I had the pleasure of being challenged by a client the other day about the whole notion of putting money into stocks.
I say it was a pleasure because, first, it gave me the opportunity to clarify my own thinking about a question I suspect many people are struggling with these days. Second, the client is a person of goodwill, who I know was only sharing his genuine concern and fears with me.
The question the client asked was whether I thought the strategy of investing in stocks, since 2005, could be deemed successful.
To put this into context, since 2005, the world stock markets have produced, on average, a negative rate of return. The question was clearly meant to be rhetorical, under the assumption that the answer was a given - namely, since stocks were down over the past six years, investing in them must have been an unsuccessful strategy.
As part of my response, I asked the client if he could give me a definition of what "success" meant to him when it came to investments. He thought the answer was, once again, obvious: that success is measured by a steady gain or return.
As I get a little older (and slightly greyer), however, I have become increasingly cautious of things that are "obvious." Let me give you a few examples why.
In the 1990s, it was obvious to most investors that investing in Nortel was a successful long-term strategy. In fact, in 1999, I had a conversation with a client who was working as an engineer at Nortel, about diversifying his $6 million in company shares into a broader stock portfolio.
This client, who was 64 years old at the time, had everything invested in Nortel - his retirement plan, his stock purchase plan and all his savings. His response was: "Mr. MacDonald, I've been told by people like you to diversify ever since I started putting all my money in Nortel. If I had followed their advice, today, I'd have less than $600,000."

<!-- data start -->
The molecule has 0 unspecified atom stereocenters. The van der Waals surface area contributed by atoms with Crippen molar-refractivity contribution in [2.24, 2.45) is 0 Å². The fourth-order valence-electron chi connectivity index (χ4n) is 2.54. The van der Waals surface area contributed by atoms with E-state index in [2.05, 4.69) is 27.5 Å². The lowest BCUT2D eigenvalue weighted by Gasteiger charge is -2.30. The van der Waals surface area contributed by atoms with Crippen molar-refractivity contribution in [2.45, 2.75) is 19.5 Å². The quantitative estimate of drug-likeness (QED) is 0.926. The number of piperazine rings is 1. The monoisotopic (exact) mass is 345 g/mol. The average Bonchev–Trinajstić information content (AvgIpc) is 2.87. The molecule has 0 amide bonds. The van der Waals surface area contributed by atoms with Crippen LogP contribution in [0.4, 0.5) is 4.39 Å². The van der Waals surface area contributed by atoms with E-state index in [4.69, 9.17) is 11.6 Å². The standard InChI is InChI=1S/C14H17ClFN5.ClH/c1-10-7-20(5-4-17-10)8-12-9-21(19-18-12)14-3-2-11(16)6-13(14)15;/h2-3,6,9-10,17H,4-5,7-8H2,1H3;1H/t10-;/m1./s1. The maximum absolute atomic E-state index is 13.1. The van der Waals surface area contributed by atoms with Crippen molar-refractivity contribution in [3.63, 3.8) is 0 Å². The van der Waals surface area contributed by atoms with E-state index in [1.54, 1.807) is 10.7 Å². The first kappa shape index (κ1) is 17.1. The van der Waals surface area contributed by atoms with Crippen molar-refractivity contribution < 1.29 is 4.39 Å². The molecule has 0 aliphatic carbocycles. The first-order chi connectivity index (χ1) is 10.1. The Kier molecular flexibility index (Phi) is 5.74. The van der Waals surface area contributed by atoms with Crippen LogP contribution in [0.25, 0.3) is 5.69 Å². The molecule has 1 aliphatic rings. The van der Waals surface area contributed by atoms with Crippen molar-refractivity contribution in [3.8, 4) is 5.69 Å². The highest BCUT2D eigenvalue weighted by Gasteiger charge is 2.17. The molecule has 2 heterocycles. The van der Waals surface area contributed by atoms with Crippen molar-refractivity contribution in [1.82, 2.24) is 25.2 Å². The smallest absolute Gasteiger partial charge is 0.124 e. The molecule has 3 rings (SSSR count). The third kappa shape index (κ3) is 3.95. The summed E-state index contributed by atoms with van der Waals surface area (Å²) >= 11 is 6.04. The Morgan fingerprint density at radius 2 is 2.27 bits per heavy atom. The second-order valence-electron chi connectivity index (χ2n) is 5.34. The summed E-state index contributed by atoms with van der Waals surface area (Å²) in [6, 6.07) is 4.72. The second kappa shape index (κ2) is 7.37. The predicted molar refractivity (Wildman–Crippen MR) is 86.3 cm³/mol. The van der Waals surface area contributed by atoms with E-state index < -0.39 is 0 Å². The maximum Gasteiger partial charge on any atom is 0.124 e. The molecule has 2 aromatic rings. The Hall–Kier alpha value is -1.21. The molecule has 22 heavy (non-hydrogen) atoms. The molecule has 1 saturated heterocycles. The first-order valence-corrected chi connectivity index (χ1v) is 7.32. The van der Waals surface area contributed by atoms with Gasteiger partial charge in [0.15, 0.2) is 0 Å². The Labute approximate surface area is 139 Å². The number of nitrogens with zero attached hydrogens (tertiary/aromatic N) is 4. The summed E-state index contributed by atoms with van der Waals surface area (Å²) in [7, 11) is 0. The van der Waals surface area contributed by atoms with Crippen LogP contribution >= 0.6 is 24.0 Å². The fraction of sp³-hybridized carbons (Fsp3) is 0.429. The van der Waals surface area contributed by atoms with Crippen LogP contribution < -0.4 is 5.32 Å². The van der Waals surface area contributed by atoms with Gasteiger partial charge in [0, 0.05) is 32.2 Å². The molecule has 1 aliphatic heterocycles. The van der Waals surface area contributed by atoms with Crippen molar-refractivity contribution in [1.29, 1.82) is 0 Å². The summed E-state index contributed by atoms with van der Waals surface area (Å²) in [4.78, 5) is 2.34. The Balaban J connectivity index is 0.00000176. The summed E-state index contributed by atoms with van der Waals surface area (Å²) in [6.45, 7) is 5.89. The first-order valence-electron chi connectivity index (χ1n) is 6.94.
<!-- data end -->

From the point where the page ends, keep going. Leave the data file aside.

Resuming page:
At the time, he was absolutely right. Had he invested his money in a broad portfolio instead of a single stock, his net worth would've been only a fraction of where it stood that day. So far, his strategy of investing in this "obviously" successful stock was paying off in spades.
Within a year, the value of Nortel shares dropped by half. I called my client to tell him that he was still independently wealthy, and that it wasn't too late to cash out his remaining $3 million in value, and invest it in a more balanced way.
His response was that he had no intention of selling. In fact, if he could, he would be buying even more Nortel shares at these "low" prices.
We all know what happened next.
At around the same time, I had a similar conversation with an engineer at JDS Uniphase. This fellow was even more confident in his company's future success than the Nortel engineer had been. So when shares in JDS dropped, he used a leveraged margin account at a discount broker to buy even more of them. This strategy was extremely successful - right up until the moment when it suddenly wasn't.
Fast-forward back to the present. When I met with the client who had asked me about the wisdom of investing in stocks over the past six years, I told him that it all depends on how you define a successful investment.
My definition of investment success is a portfolio that delivers the results you require, over the specific timeframe you set for that investment.